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Outdoor IEEE 802.11 cellular networks: radio link performance

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4 Author(s)
Clark, M.V. ; AT&T Labs-Res., Middletown, NJ, USA ; Leung, K.K. ; McNair, B. ; Kostic, Z.

We explore the feasibility of designing an outdoor cellular network based on the IEEE 802.11 standard, which was developed originally for wireless local-area networks. For channels typical in cellular networks, we study the radio link power budget and, via simulation, the bit-error performance of three kinds of receiver: (1) the constrained RAKE, which is limited to a 1 μs multipath span; (2) the full RAKE, which uses the full multipath channel information; (3) the ideal equalizer, the performance of which is represented by the matched filter bound. Our link budget reveals that the maximum cell radius in an outdoor 802.11 network ranges from 0.7 to 3 km, about half that supported by WCDMA and EDGE networks. For an RMS delay spread of 1 μs, typical for urban-area cells of this size, our simulation results show that the conventional constrained RAKE receiver may yield a satisfactory performance. The improved receivers, however, yield 1-5 dB gain over the constrained implementation. Combining these results with those in a companion paper on the MAC protocol (see Leung, K.K. et al., ibid., p.595-599), we conclude that an 802.11 based cellular network with a cell radius of a few km is feasible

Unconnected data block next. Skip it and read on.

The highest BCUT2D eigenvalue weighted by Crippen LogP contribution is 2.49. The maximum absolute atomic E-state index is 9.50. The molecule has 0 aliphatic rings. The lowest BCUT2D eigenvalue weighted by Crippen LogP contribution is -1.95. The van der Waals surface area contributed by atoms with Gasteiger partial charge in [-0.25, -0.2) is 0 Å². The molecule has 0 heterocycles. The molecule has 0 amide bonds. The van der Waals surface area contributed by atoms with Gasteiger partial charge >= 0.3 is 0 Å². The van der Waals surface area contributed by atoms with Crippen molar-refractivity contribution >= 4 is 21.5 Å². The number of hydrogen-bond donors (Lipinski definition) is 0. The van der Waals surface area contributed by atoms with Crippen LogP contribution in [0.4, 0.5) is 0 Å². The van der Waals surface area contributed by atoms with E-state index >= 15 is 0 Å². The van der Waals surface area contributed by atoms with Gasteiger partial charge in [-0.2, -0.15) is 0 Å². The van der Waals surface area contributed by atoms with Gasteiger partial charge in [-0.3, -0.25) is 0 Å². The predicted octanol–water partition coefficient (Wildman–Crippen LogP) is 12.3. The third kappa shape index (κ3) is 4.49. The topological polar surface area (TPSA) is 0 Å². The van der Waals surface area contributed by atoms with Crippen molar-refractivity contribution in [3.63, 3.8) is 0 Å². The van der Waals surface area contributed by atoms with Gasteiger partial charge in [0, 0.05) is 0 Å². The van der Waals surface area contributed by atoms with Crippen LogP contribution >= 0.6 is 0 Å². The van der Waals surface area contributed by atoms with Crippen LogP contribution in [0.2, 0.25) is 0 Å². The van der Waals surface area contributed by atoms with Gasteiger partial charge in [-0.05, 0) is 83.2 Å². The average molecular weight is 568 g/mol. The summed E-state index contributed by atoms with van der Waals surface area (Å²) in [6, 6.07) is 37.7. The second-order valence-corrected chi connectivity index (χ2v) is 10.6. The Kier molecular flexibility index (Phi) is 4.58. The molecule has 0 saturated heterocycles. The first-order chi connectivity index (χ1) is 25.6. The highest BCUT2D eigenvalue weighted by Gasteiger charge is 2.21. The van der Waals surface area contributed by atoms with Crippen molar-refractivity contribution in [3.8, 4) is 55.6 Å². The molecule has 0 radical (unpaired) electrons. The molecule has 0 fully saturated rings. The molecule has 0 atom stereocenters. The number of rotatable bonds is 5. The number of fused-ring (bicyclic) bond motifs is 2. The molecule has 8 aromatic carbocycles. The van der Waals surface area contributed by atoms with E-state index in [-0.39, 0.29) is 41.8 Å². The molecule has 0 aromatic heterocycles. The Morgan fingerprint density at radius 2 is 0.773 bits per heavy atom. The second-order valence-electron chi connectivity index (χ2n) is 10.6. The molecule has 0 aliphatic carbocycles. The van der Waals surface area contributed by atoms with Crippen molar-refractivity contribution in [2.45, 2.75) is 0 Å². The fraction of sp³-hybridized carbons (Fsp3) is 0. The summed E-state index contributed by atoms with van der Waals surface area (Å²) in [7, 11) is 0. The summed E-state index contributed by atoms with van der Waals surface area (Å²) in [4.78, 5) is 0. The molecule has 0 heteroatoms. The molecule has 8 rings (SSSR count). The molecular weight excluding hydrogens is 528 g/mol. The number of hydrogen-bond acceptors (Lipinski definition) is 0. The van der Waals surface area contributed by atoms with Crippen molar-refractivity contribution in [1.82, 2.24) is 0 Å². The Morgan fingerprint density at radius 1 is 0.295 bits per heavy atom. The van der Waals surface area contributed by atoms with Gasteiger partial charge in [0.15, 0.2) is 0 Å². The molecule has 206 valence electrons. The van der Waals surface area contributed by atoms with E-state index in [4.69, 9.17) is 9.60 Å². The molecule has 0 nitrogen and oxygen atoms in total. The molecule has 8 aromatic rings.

Published in:

Communications, 2002. ICC 2002. IEEE International Conference on  (Volume:1 )

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